In That New York

Phillip here, after a long silence caused by being in one place, I’m about to head out again, and hope to pester you more in the months to come. Thought I’d send a little goodbye/hello before I left.

My grandfather fought in Germany. Not as a boxer, but as a soldier. After the war, he decided not to return home, and instead traveled central and eastern Europe, founding rodeos and learning languages and basically being the kind of 20-year-old man we would all like to think we could be or could have been, fearless, curious, and the master of his own life.

When he talks about it, and he rarely talks about it, he talks about the trip to Europe. He traveled by boat, and he talks about being able to see the curve of the Earth. Imagine you are 18 and a Montana cowboy, and are being sailed away to kill and die in places you’ve barely heard of, and on the boat you realize, you can see for yourself, that the world is really actually round. This is what he talks about when he talks about war.

When I went to Europe I was much older than he’d been, and I flew, and I’d seen photographs of the spinning world taken from space. I saw Paris in the the nighttime, the City of Lights alight, and I landed in Athens.

I didn’t found any rodeos while I was in Europe. I was not the kind of man that anyone would ever want to be. I taught during the daytime and I couldn’t sleep at night. The 3:00 AM sunrise of Poland, the screaming muezzin in Istanbul, the crashing waves, the crashing waves. Instead of sleeping, instead of learning languages, instead of murdering scourges of Nazis, what I did was walk and walk.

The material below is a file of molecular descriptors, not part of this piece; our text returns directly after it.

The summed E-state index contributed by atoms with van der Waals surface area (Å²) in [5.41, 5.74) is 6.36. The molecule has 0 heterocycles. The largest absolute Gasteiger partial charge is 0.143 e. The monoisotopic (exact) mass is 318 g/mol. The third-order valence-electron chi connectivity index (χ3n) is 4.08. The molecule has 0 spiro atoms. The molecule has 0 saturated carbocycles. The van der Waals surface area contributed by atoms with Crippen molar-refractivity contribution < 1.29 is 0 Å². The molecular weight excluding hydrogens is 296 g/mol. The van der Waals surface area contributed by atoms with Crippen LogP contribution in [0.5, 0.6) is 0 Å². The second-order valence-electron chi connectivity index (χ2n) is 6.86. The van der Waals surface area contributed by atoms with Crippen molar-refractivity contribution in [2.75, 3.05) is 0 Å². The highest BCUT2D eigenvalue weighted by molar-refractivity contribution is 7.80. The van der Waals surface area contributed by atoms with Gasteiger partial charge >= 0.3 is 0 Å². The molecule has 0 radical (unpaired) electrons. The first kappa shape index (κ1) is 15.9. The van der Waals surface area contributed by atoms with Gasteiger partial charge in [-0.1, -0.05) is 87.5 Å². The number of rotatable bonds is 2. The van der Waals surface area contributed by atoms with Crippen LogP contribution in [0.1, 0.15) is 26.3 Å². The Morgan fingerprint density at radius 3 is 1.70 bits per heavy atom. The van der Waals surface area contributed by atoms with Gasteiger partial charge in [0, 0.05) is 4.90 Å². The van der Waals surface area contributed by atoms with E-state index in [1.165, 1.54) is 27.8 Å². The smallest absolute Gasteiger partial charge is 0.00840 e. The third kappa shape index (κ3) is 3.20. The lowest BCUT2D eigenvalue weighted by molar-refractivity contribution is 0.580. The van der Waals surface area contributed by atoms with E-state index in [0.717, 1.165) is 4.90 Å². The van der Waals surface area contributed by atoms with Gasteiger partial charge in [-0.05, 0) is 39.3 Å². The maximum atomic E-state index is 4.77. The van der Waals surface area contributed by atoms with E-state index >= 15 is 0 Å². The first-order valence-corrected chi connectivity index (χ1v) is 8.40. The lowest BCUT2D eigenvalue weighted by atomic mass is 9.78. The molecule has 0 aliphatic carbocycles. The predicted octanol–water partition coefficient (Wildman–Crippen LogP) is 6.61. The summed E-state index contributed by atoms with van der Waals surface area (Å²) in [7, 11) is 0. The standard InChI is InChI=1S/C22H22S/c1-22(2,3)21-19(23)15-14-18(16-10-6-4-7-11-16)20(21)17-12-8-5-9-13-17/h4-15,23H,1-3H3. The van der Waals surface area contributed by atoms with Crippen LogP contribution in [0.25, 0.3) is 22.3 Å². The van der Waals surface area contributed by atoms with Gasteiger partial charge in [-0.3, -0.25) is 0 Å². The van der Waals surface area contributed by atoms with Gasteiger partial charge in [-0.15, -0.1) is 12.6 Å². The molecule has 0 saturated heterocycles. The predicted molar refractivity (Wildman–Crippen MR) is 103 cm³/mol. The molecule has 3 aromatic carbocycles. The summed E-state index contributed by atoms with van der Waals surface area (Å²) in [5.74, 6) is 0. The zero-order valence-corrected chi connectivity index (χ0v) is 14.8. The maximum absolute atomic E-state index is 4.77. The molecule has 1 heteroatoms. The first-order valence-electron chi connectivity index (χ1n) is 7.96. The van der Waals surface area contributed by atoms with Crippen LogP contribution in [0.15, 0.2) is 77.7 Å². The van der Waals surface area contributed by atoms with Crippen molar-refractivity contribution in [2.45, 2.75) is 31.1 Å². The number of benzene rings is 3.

In Europe I lost 60 pounds, and in part it was that I could not eat the food, and in part it was that I had sex almost every day for long stretches of time, but mostly it was that I walked, every night, and often for hours on end.

If I cannot be a good man, like my grandfather is and was, if I am not curious, if I am not the master of my life and I am not a good man, it can at least never be said that I was not fearless. Never brave, but always fearless.

I walked, one night, along the traintracks of the Orient Express, where it passed out through Bakirkoy where I lived back toward the heart of the city, under bridges under which sat the men who sell hashish there, to the station where very young boys would carry the massive sacks of discarded flesh from butcher shops to leave on the ground there for no reason I could determine, though on my walks I often walked alongside the very young girls and boys who pulled massive canvas bags in wheeled frames along the streets, collecting the discarded wealth of the city.

In New York trash piles up on the city streets and disappears somehow, during the night.

In Poland I taught myself graffiti one night, walking along the highway that runs out to Warsaw and which was being expanded then for the Euro Cup of 2012. The sound-deflection walls were covered with every possible form and quality of graffiti, slanderous and artistic and obviously bought, the street-level version of the purple-green-red madness that adorned all the rectilinear Soviet buildings of the city. I remembered the fall of the Berlin wall, and how it had to be explained to me then, because I was a child, that the side covered with the scrawls and etchings of eighteen hundred thousand hands was the side of freedom, and the immaculate concrete on the other side was the immaculate concrete of the interior of prison walls.